Most health care professionals learn as apprentices to more experienced clinicians who teach them procedures, techniques, reasoning and decision making while providing actual patient care. Clearly, this type of training prohibits the opportunity for repeated practice, which is essential for mastering skills such as correctly using surgical instruments and life-saving equipment. Who wants to have a training clinician stick a needle in their arm multiple times in a row, or require an extra hour of anesthesia on an operating table because surgical trainees haven’t yet mastered their suturing skills?

A dress rehearsal

Consider the analogy to a concert pianist, who trains under the tutelage of a maestro. The trained pianist would never perform before an audience without having practiced extensively beforehand and likely warmed-up immediately prior to any performance. In this situation, the risk of poor performance would be embarrassment for the pianist and the maestro, and disappointment for the audience. Yet, requiring trainees to perform without similar preparation is standard practice in health care, where the risks of poor performance are much higher. Fortunately, advances in clinical teaching methods and technologies offer an alternate approach.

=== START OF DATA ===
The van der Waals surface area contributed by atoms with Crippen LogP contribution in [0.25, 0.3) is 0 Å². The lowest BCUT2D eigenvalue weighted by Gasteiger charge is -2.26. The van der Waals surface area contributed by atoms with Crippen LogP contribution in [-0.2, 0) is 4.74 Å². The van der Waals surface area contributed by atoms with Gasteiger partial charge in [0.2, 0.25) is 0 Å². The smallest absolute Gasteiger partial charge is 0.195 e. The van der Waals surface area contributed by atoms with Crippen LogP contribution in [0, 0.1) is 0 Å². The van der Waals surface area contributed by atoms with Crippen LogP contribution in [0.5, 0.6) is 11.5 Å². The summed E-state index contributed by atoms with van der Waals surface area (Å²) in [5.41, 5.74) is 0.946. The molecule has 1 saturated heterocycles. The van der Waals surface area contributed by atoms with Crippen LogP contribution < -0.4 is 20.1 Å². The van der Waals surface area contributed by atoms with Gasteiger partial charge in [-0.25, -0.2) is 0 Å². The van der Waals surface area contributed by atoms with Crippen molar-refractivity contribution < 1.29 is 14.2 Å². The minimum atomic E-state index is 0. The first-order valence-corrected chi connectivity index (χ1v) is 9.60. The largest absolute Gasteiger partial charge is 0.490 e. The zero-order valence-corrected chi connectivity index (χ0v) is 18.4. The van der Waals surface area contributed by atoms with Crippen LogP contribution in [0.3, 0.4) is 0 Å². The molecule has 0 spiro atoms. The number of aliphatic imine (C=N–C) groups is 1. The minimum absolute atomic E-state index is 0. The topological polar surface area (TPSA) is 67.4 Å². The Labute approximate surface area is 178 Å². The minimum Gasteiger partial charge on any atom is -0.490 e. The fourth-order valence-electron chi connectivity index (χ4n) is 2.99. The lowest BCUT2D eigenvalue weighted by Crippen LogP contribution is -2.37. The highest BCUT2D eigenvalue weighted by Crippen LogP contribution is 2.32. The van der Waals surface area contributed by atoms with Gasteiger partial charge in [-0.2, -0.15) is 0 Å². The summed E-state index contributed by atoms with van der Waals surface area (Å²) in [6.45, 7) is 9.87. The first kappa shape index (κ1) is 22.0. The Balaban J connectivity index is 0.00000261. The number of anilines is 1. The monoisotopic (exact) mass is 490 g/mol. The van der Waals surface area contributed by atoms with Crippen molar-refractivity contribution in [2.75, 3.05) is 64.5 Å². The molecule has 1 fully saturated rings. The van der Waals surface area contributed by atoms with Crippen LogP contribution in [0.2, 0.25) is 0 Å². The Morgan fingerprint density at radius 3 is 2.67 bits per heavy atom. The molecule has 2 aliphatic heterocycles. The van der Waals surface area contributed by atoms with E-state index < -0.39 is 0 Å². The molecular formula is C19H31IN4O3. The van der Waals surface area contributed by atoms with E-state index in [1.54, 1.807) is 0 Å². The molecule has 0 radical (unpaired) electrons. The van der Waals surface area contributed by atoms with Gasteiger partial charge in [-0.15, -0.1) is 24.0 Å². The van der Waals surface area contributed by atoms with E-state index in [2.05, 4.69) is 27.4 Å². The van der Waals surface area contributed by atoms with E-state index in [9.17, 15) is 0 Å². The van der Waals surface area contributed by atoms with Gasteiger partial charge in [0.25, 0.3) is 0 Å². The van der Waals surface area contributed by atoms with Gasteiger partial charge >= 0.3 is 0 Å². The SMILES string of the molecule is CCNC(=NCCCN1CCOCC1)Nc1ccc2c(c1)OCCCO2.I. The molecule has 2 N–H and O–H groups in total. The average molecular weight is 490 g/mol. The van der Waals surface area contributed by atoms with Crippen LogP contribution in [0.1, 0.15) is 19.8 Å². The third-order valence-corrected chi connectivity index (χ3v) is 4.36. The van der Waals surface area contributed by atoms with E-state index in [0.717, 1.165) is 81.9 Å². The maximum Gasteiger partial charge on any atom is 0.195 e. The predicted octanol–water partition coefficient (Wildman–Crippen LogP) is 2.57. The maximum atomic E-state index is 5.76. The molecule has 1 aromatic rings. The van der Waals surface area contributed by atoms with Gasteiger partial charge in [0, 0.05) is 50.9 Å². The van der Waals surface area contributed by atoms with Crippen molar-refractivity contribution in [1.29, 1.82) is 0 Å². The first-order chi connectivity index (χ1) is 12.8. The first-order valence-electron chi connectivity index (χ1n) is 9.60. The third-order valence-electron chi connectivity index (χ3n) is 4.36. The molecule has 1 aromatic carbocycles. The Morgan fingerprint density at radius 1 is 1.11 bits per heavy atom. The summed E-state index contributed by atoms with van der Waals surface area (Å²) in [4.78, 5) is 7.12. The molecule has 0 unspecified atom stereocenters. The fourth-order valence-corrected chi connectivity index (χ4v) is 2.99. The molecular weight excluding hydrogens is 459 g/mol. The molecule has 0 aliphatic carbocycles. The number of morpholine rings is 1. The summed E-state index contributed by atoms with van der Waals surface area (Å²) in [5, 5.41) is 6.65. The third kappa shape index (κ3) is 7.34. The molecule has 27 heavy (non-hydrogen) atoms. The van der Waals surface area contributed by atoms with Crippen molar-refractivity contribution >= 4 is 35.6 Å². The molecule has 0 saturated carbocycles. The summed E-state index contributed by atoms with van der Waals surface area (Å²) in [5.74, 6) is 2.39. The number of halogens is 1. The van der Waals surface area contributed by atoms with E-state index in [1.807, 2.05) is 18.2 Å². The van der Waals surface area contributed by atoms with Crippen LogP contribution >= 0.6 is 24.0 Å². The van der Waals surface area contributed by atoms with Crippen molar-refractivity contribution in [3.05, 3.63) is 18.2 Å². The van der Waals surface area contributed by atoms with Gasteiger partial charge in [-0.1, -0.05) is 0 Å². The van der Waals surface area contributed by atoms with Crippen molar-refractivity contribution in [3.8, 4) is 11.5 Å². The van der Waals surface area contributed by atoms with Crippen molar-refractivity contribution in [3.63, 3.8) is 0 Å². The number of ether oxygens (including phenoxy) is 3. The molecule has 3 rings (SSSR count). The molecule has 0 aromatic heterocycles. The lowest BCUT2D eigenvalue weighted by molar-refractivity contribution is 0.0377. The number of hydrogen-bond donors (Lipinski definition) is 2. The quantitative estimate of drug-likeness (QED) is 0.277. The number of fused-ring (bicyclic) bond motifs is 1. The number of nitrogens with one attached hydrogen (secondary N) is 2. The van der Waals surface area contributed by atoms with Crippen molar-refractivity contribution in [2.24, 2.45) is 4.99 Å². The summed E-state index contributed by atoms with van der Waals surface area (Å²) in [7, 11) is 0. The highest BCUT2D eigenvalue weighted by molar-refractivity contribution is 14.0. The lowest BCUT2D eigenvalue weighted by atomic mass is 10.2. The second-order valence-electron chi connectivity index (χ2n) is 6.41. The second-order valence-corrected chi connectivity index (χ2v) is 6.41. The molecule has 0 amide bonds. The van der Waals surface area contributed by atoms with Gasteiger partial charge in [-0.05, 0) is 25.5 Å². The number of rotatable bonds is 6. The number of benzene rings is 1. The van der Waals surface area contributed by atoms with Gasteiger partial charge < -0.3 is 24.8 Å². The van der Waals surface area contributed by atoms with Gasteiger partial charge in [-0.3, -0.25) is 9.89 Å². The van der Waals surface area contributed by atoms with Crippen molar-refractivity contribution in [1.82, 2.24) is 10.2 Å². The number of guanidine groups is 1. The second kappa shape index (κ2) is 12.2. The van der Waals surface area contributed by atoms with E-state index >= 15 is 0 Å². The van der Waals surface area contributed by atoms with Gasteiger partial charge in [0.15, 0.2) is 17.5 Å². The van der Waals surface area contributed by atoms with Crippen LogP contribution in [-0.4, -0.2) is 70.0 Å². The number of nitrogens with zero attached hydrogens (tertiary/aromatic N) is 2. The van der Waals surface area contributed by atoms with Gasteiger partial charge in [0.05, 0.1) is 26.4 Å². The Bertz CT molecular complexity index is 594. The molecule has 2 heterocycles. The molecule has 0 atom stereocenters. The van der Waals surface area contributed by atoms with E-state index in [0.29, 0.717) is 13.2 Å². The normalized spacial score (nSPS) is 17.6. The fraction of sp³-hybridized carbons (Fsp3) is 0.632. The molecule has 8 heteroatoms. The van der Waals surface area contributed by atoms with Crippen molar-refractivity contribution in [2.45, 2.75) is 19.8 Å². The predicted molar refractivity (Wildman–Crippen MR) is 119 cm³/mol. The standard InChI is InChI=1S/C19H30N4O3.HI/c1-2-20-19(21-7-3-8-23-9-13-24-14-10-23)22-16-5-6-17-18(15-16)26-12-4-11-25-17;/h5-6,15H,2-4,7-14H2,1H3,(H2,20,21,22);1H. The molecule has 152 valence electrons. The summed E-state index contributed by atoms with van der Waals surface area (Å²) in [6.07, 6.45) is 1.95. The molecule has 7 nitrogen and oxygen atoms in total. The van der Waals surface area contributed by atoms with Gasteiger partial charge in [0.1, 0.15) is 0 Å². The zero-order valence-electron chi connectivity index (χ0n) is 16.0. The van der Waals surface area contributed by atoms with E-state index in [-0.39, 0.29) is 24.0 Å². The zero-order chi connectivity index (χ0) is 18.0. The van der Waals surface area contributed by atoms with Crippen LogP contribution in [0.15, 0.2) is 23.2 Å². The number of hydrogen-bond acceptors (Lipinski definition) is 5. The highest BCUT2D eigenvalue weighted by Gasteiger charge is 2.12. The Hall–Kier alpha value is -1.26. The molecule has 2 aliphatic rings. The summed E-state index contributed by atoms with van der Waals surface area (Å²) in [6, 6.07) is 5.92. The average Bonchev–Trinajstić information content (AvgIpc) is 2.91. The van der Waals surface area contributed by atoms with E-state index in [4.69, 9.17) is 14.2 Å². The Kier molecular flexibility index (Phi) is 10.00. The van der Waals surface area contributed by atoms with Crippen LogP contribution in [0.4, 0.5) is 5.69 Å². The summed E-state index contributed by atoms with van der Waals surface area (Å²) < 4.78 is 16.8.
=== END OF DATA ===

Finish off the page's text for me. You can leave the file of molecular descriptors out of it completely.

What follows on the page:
"Building a culture where quality and safety are integral components of clinical practice is essential for high performing health care institutions."

Simulation-based teaching methods allow learners to acquire and maintain clinical skills in a safe environment where they can practice as much as they want on realistic, simulated patients, instead of real patients. Technological advances have led to simulated patients that function like their real patient correlates, allowing clinicians to practice techniques from catheter placement and identification of abnormal physical examination findings, to more complex interactions involving communication, disaster management, and multi-disciplinary teamwork. Most patient simulators provide information to clinicians about where they need to improve performance to meet expected standards, and after mastering clinical performance in a simulated context, clinicians are well prepared to transfer their abilities to real patient care. This reduces risk for both patients and clinicians.

Greater risk

Training solely through clinical apprenticeship places both patients and clinicians at greater risk for potential adverse events, if only because by definition trainees are ill prepared and likely to be somewhat impeded by associated stress. Likewise, clinical preceptors must manage error-prone divided attention, which results from concomitantly providing patient care while teaching and overseeing the performance of the trainee. The advantages of mastering clinical skills in a simulated context prior to working with actual patients are obvious. Not only will patients benefit from timely and accurate care from training clinicians, supervising clinicians will be able to maintain their focus on the critical aspects of patient care, further increasing the overall benefits for everyone.

Building a culture where quality and safety are integral components of clinical practice is essential for high performing health care institutions.